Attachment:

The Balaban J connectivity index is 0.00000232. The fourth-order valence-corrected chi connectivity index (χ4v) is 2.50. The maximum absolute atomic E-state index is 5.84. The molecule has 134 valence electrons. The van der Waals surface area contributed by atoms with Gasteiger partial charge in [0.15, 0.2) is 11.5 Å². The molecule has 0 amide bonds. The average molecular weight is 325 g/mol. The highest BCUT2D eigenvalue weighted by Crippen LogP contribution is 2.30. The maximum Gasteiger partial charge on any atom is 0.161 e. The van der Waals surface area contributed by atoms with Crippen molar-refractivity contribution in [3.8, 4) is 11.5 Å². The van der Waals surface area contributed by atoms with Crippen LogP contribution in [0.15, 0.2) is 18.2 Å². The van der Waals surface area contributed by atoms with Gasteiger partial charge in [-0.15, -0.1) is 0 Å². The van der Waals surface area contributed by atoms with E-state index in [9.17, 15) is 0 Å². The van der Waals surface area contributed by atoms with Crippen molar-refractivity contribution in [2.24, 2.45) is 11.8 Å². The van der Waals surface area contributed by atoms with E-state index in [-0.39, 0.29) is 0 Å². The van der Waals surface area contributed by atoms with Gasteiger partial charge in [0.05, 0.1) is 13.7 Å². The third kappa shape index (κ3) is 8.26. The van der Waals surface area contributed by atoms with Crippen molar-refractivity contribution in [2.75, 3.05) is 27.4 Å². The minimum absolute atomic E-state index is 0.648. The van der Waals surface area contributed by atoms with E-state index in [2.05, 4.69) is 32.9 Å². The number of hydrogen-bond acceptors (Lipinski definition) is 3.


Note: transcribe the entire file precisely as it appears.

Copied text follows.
The Balaban J connectivity index is 0.00000232. The fourth-order valence-corrected chi connectivity index (χ4v) is 2.50. The maximum absolute atomic E-state index is 5.84. The molecule has 134 valence electrons. The van der Waals surface area contributed by atoms with Gasteiger partial charge in [0.15, 0.2) is 11.5 Å². The molecule has 0 amide bonds. The average molecular weight is 325 g/mol. The highest BCUT2D eigenvalue weighted by Crippen LogP contribution is 2.30. The maximum Gasteiger partial charge on any atom is 0.161 e. The van der Waals surface area contributed by atoms with Crippen molar-refractivity contribution in [3.8, 4) is 11.5 Å². The van der Waals surface area contributed by atoms with Crippen LogP contribution in [0.15, 0.2) is 18.2 Å². The van der Waals surface area contributed by atoms with Gasteiger partial charge in [-0.15, -0.1) is 0 Å². The van der Waals surface area contributed by atoms with E-state index in [9.17, 15) is 0 Å². The van der Waals surface area contributed by atoms with Crippen molar-refractivity contribution in [2.24, 2.45) is 11.8 Å². The van der Waals surface area contributed by atoms with E-state index in [-0.39, 0.29) is 0 Å². The van der Waals surface area contributed by atoms with Gasteiger partial charge in [0.05, 0.1) is 13.7 Å². The third kappa shape index (κ3) is 8.26. The van der Waals surface area contributed by atoms with Crippen molar-refractivity contribution in [2.75, 3.05) is 27.4 Å². The minimum absolute atomic E-state index is 0.648. The van der Waals surface area contributed by atoms with E-state index in [2.05, 4.69) is 32.9 Å². The number of hydrogen-bond acceptors (Lipinski definition) is 3.